Prichard said there is no other role for military personnel: "DOD has no plans regarding vaccine distribution beyond what I have described above and what is stated in the HHS/CDC distribution plan." Prichard, asked if the military will coerce citizens into being vaccinated, was direct. "The answer is no," he wrote.

Details of the military's role in distribution are covered in this news release and the following infographic, he noted.

DOD.OWS.JPG

Dr. Anthony Fauci, director of the National Institute of Allergy and Infectious Diseases and a member of the White House Coronavirus Task Force, has said repeatedly there is no plan to make COVID-19 vaccine mandatory. At an August 19, 2020, event at George Washington University he was asked if the federal government plans to force vaccination and Fauci said it does not:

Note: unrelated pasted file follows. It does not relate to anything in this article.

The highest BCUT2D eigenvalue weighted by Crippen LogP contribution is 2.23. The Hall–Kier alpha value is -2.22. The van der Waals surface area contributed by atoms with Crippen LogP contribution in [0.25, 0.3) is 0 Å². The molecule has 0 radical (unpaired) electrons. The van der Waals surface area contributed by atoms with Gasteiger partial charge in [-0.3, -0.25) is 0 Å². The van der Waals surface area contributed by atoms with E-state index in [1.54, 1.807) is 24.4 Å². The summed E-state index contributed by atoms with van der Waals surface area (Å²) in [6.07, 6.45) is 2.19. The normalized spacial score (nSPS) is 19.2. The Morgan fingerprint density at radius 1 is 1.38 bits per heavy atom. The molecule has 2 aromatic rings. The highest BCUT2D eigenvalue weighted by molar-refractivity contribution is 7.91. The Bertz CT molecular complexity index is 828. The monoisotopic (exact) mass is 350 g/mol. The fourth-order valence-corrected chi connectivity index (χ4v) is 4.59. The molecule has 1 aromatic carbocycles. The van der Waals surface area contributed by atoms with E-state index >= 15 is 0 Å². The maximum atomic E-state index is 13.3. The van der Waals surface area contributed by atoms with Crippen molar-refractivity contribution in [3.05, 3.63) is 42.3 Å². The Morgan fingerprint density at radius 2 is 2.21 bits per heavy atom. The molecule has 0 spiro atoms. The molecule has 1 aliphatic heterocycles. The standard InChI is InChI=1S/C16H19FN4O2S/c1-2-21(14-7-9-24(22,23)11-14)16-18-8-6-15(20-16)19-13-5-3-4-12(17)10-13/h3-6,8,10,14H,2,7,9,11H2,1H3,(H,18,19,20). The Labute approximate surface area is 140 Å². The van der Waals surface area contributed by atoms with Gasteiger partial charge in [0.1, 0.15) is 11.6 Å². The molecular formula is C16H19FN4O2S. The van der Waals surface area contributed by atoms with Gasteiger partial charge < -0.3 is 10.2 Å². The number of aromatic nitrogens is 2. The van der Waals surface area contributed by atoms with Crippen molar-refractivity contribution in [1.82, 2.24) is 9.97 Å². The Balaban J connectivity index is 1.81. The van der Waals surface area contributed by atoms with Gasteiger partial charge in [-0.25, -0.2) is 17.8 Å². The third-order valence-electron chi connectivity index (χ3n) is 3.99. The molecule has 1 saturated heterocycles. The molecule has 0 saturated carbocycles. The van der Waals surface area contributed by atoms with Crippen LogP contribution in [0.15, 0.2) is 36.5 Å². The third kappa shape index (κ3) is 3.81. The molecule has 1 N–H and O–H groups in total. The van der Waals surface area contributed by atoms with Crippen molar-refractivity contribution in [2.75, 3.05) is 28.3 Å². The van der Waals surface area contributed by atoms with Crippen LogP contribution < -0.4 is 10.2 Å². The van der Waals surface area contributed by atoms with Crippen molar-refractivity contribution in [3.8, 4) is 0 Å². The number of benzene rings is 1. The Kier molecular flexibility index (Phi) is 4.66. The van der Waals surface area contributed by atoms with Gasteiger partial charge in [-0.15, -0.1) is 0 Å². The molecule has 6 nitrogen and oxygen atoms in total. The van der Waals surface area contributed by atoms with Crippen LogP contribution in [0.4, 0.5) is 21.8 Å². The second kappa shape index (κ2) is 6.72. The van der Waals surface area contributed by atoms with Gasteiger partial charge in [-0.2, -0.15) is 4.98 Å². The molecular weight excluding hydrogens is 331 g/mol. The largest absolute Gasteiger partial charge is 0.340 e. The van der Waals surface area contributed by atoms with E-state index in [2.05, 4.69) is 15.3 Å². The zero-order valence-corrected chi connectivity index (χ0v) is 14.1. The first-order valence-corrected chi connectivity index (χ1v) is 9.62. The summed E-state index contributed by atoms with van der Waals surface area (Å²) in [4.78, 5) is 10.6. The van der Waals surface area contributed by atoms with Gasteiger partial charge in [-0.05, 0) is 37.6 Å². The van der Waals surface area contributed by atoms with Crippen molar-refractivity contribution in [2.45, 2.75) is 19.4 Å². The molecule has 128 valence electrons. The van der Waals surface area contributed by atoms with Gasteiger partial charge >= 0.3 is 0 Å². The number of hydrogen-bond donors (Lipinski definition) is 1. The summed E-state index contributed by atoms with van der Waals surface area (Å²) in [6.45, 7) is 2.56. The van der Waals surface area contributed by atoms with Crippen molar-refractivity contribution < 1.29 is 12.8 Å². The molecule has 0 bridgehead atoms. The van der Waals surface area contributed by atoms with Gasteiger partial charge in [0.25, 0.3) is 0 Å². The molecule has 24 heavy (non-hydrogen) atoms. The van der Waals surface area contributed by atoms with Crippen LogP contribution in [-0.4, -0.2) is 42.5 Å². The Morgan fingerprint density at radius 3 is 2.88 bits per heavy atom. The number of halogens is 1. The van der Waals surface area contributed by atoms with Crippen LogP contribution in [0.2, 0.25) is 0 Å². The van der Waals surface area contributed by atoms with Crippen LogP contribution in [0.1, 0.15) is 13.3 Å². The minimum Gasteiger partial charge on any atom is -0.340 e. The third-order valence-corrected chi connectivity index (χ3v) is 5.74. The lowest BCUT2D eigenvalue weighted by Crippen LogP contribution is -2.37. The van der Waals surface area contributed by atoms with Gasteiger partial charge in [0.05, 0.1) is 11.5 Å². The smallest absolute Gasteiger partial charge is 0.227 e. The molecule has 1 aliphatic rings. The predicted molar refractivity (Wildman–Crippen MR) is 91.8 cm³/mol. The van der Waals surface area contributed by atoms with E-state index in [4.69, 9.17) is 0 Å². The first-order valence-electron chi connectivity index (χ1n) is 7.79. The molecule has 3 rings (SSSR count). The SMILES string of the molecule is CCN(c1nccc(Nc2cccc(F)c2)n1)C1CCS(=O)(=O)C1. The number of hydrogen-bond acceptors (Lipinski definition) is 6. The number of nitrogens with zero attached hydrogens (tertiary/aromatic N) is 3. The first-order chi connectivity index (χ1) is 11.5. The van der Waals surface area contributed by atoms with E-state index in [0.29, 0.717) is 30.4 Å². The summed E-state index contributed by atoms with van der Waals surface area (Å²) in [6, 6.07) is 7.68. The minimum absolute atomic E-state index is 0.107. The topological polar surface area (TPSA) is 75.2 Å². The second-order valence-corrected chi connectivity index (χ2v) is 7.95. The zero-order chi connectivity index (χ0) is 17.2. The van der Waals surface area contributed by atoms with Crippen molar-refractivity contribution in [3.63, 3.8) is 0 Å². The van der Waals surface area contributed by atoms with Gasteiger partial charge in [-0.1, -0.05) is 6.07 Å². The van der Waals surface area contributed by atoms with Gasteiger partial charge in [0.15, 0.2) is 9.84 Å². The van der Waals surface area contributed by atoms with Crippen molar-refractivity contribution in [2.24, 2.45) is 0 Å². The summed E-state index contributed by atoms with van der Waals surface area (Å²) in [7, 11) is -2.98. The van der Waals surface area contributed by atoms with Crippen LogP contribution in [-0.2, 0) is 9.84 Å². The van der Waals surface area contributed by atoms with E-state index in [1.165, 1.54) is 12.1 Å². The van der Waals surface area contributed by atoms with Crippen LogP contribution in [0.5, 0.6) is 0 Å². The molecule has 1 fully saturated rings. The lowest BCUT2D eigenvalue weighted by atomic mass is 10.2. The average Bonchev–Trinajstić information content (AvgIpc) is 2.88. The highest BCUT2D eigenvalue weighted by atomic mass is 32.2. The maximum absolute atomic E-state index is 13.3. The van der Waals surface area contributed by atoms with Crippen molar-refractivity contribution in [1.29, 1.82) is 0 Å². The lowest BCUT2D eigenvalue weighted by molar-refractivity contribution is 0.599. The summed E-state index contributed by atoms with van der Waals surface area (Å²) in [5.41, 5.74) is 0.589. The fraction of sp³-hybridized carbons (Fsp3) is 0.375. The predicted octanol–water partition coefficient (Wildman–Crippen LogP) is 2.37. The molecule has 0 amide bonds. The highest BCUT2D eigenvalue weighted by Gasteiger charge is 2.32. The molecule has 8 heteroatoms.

No. Definitely not. You don't want to mandate and force anyone to take the vaccine. We've never done that. You can mandate certain groups of people, like health workers, but the general population you cannot...We don't want to be mandating from the federal government to the general public. It would be unenforceable."

Lead Stories did not uncover any reference to forced vaccination in the national vaccine distribution plan referred to in the BeforeItsNews article, using the terms "require, force, consent and mandatory" and other words that would be needed to describe forced vaccination. The plan, "COVID-19 Vaccination Program Interim Playbook for Jurisdiction Operations," is available online.

Following are screengrabs of the results of searches for those words the document.

The word "mandatory" does not appear in the document.

2020-10-02 (9).png

The word "force" mostly showed up in reference to planning for "workforce" requirements.

2020-10-02 (11).png

"Required" showed up 52 times, as the plan requires states to manage numerous safety and record-keeping efforts.

2020-10-02 (5).png

There is no reference in the document to "consent" nor the lack thereof.

2020-10-02 (14).png

NewsGuard, a company that uses trained journalist to rank the reliability of websites, describes beforeitsnews.com as: